He’s also often interpreted as someone who’s on the left politically. I’ve seen that recently on Twitter, in relation to Michael Gove and debates about the First World War and how it should be taught – Owen is held up as a left-wing figure, though ‘Dulce et decorum est’ is David Cameron’s favourite poem. And in many ways Owen was a conservative, certainly with a small ‘c’.  He was greatly interested in people of a higher social status than him and very keen to make friends with them. For instance, he strongly regretted not going to Oxford, and was also attracted to public schools. We find him quite late into the war reading public school stories. He points out that a boy from Harrow who he meets in 1918 is the ‘best piece of Nation left in England’ and the public school boy for him comes to represent the ideal England.


Did you also feel that you wanted to prompt a re-examination of the poetry, because interpretations of it had become rather fixed?


I think partly because of the way it’s taught in schools, there’s too much of an immediate need to see it as anti-war and see that that as the point of it, when in fact ultimately he is someone whose poetry is founded upon his vast reading of English poetry and is a very subtle medium. But even, as I mentioned, a poem such as ‘Anthem for Doomed Youth’, is it really an anti-war poem? It’s always held up as such, but if you look at it again, you could say it’s more a poem about religion and beauty, and the need for beauty in life and in death.

In his work there’s a sense, too, of somebody who’s trying out different voices and styles, so we shouldn’t always straightforwardly think of the ‘I’ figure in the poetry as being Wilfred Owen and that he is always the same man with the same position and outlook in all of his poems. Many of his poems are actually rather Romantic and detached from the kind of realism he’s often associated with. He manages to combine a lot of the Romantic or even Celtic Twilight aspects of the nineteenth century with a kind of modern realism.

He famously said: ‘Above all, I am not concerned with Poetry’, yet he is clearly someone who is devoted to poetry, devoted to great poets of the past, whom he reads and absorbs and he wants to belong to a literary tradition. Sometimes he’s seen not in that context but as someone who is innovative and modern and different and it’s great to see him like that – and there is clearly something innovative about his work – but it’s also worth reminding ourselves how much it’s rooted in the past as well.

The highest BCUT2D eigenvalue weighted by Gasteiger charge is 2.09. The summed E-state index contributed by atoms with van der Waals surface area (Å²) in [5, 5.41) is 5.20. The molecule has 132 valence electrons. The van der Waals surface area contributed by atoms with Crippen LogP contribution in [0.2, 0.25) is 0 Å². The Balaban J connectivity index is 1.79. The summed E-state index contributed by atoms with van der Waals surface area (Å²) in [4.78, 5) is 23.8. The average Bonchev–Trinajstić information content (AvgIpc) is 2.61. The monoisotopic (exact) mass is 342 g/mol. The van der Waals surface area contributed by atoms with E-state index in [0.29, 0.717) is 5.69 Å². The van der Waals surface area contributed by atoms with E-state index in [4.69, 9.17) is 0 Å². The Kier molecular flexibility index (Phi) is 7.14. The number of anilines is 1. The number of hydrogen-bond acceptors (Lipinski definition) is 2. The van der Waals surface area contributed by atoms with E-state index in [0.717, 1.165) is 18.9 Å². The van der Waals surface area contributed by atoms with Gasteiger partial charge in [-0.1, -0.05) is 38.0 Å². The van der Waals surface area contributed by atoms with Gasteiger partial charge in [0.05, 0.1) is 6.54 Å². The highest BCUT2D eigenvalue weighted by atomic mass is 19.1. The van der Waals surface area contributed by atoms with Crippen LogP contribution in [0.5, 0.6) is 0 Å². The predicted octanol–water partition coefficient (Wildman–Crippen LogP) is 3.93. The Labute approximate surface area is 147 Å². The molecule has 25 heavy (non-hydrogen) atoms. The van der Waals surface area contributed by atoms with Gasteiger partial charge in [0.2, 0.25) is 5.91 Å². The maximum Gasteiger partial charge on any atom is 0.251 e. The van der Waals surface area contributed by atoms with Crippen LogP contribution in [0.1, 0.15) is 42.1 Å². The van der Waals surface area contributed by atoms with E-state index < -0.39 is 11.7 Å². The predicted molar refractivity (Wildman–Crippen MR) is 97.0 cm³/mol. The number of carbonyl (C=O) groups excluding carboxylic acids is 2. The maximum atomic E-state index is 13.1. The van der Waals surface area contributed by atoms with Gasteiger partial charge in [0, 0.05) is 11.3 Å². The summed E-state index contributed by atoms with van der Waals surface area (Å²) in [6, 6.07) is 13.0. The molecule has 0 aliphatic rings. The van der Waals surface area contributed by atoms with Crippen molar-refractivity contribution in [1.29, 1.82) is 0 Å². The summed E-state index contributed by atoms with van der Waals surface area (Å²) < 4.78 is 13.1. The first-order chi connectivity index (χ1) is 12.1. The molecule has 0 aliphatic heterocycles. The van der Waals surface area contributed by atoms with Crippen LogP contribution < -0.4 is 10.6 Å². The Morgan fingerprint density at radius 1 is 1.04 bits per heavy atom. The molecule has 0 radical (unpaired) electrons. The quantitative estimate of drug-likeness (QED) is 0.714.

There has been much discussion of the nature of Owen’s sexuality – about whether he was homosexual, bisexual… Was that something you hoped to shed light on?

It wasn’t the main focus of the book. It is of course something that’s been much debated over the years, but I came to the topic feeling that it’s not something we’re ever going to have a perfect answer to, because no one can say exactly what goes on in someone’s heart or indeed in someone’s bedroom. But it is obviously important, partly because Owen has become for many people a ‘gay icon’, to use a phrase that has been used about him, and yet when Jon Stallworthy’s biography of him came out in the 1970s it was still an issue that some people wanted to deny.

But I was keen to point out that some people saw Owen as something of a lady’s man or certainly never made anything of assumptions about his sexuality being different from that of the majority. He seemed to be something of a charmer and certainly had lots of women who took an interest in him right from his time in Bordeaux before the war, to the war, where he’s a dashing man in uniform.

We should also point out that in terms of sexuality with Owen, so much of it is about a lack of sexuality; one of the themes I also pursue is Owen as a rather childlike figure whose attraction to people and to life is often about trying to remain in childhood in a pre-sexual condition. His interest in children and his ability to develop friendships with them is often based upon that kind of pre-adolescent mindset of his own. And so, to think about him all the time in relation to sex rather misses out on the innocence of him.


It’s hard the resist counter-factual speculation about what sort of later career Owen would have had if he had survived the war…


I point out in the book that people have come up with their own ideas about what would have happened to Owen [had he survived]. There’s even one person who knew him who said he would have become a leader of some Buddhist yoga sect! But other people suggested that he would have never written another word ever again, because he was so wrapped up in the war experience that after the war ended, that would have been it.

Some other people suggest that he might have become more of a love poet. And for some people that might have meant that he would have become an openly and ‘politically’ gay voice. I don’t find that entirely convincing, but then any talk of what Owen would have done after the war is speculative.

We do know from Owen’s letters and from his plans what he [thought he] wanted to do after the war, and that is really to become something more like a nineteenth-century poet writing about Welsh folklore, Welsh mythology, and so forth, using Tennyson and Yeats as his models. And he wanted to write ‘Idyls in Prose’ and poetry about classical mythology. So his own plans for after the war were not to become some gritty realist or a great poet of the modern age in terms of engagement with the modern condition in the sense that you might find in … well, I was going to say The Waste Land, a poem of modern London life, but then The Waste Land features Arthurian legends (Welsh legends) and classical mythology, and Tennyson, idyls, love, Buddhism, the war – so, who knows, maybe Owen would have written his Waste Land.’